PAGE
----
Prescription Management is Critical for Diabetes Patients
Burden on Patients: Prescription Management is Critical for Diabetes Patients
07.10.14 | By Allyson Funk
Patients, especially those suffering from chronic conditions, deserve access to the medicines they need to live longer, healthier lives. The Affordable Care Act’s health insurance exchanges and the Essential Health Benefits they’re meant to provide were supposed to ensure patients have access to the treatments they need. But for many, high out-of-pocket costs create a sometimes insurmountable barrier to access. Over the coming weeks, The Catalyst will highlight how barriers to access in health insurance exchanges are burdening patients with debilitating diseases including HIV/AIDS, arthritis, multiple sclerosis and more. Today, we’re talking about diabetes. Check back next week for the next post in our the Burden on Patients series. In the meantime, check out our fact sheets, and share your story with us in the comments section below.
With nearly more than 29 million people affected by diabetes, it is critical that Americans have access to innovative new medicines to help patients better manage the disease and reduce death rates. Diabetes is among the top 10 causes of death in the United States, and while it’s reassuring that death rates are declining, the number of Americans diagnosed with diabetes has more than tripled since 1980, making the need for such innovative medicines greater.
Many patients with Type 2 Diabetes need oral medicines, or antidiabetics, to stabilize their blood sugar, and many over time add insulin to their treatment regimen. These treatments allow individuals to manage their disease and live healthier lives. However, medicines only benefit patients if they have access to them. For patients with coverage through the Affordable Care Act’s health insurance exchange plans, oral or injectable antidiabetics, insulin, or combinations of the two, for managing their diabetes may be difficult to obtain due to high cost sharing, prior authorization or exclusion of certain medicines from plans.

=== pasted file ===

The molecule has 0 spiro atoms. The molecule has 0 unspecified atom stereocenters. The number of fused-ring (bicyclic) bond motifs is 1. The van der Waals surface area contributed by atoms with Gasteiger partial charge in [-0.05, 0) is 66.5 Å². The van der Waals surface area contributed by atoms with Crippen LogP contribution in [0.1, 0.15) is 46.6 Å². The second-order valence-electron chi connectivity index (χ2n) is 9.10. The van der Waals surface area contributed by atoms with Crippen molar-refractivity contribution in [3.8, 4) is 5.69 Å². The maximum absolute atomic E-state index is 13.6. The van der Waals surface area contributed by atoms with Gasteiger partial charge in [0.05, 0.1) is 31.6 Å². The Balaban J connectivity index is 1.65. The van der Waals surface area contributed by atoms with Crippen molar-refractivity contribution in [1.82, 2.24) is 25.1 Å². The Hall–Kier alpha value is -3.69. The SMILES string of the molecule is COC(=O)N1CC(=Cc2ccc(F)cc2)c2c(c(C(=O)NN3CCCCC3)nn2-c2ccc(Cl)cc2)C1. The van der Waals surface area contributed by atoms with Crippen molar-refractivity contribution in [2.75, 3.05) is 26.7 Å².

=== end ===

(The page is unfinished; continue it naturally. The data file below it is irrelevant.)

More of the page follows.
In Silver health insurance exchange plans, the average deductible is about $2,500 dollars. And even if that is met, patients with diabetes may still face out-of-pocket costs of up to 40 percent for their prescriptions. The lack of coverage and high cost-sharing can be detrimental for most diabetes patients who rely on these medicines to live productive lives. When cost-sharing puts medicines out of reach, patients may go without and risk even more costly complications.
For patients like Andrew Harris, who was diagnosed with diabetes in 2000, limited or no access to insulin is not an option. While diet and exercise are extremely important to the management of his symptoms, his body still cannot produce insulin on its own without the help of these needed medications. For patients with diabetes, adhering to their treatment regimens is critical. Without suitable insulin levels, diabetes patients could suffer from kidney failure, non-traumatic lower limb amputations, or blindness.
America’s biopharmaceutical companies have 180 medicines in development to help patients with either Type 1 or Type 2 diabetes. These treatments offer individuals the opportunity to live healthier, more productive lives. Limited access to needed medicines shouldn’t get in the way. We’re continuing to explore what exchange coverage means for patients suffering from chronic conditions, so be sure to follow us on The Catalyst, Twitter and Facebook for more and check out our new fact sheets.
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